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Business reporter, BBC News
John Lewis chairman Sir Charlie Mayfield says trading conditions on the High Street are "really tough".
Sir Charlie Mayfield, the boss of John Lewis, says the partnership has been profitable but the decision to pay a bonus will be considered in March - and it may not be wise to pay a bonus this year, the first time it will have been skipped since 1953.
Business Presenter, BBC Radio 4 Today programme
While we all get execited about the Christmas sales figures, they are not the whole story.
All the companies reporting have spoken about a tough trading environment with widespread discounting, which means turning sales into profits will be difficult – and that those that did not join the race for sales too enthusiastically may be better off in the long-term.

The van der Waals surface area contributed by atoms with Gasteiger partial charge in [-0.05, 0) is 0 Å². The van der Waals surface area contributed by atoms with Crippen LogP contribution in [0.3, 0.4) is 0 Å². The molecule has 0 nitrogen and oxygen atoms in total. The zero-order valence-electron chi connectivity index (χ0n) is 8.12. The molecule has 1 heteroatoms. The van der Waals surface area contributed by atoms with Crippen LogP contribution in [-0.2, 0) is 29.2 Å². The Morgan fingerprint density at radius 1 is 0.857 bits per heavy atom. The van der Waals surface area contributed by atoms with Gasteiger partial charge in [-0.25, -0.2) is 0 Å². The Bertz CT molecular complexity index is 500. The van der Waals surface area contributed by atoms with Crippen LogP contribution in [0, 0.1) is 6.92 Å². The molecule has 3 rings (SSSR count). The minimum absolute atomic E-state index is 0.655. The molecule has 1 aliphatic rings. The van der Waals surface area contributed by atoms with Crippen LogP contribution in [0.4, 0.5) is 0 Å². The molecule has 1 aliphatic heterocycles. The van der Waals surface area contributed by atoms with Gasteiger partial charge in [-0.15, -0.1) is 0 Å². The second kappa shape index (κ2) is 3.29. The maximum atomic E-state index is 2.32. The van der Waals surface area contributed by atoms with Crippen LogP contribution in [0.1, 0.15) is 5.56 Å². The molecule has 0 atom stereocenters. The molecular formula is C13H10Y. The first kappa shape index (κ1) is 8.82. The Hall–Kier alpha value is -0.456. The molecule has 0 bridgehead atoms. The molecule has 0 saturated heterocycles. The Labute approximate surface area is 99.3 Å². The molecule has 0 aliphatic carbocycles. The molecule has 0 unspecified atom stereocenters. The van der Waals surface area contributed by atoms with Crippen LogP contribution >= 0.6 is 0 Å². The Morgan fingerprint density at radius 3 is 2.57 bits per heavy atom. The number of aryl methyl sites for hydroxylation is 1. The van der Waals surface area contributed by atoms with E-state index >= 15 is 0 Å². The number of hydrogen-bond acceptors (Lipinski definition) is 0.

M&S may not have shot the lights out when it comes to sales growth, but it said it saw no reason to change its full-year profits forecast.
John Lewis, however, warned that profits this year would not be as good as last and that it might not pay out its traditional annual bonus to its staff.
The last time it did not pay out was in 1953.
And Debenhams said it was in talks with its lenders, and was looking for bring in “new sources of funding”. It did not say where that money would come from, but it has already shunned an offer of support from Mike Ashley, the chief executive of Sports Direct, which owns a near-30% stake in Debenhams.
The Christmas trading period has simply reinforced what we already knew about the health of the high street – that trading is tough, that those with decent online operations enjoy some degree of protection from that tough trading environment, and that the great high street shakeout that has already claimed Maplins, Toys R Us and others may have only just begun.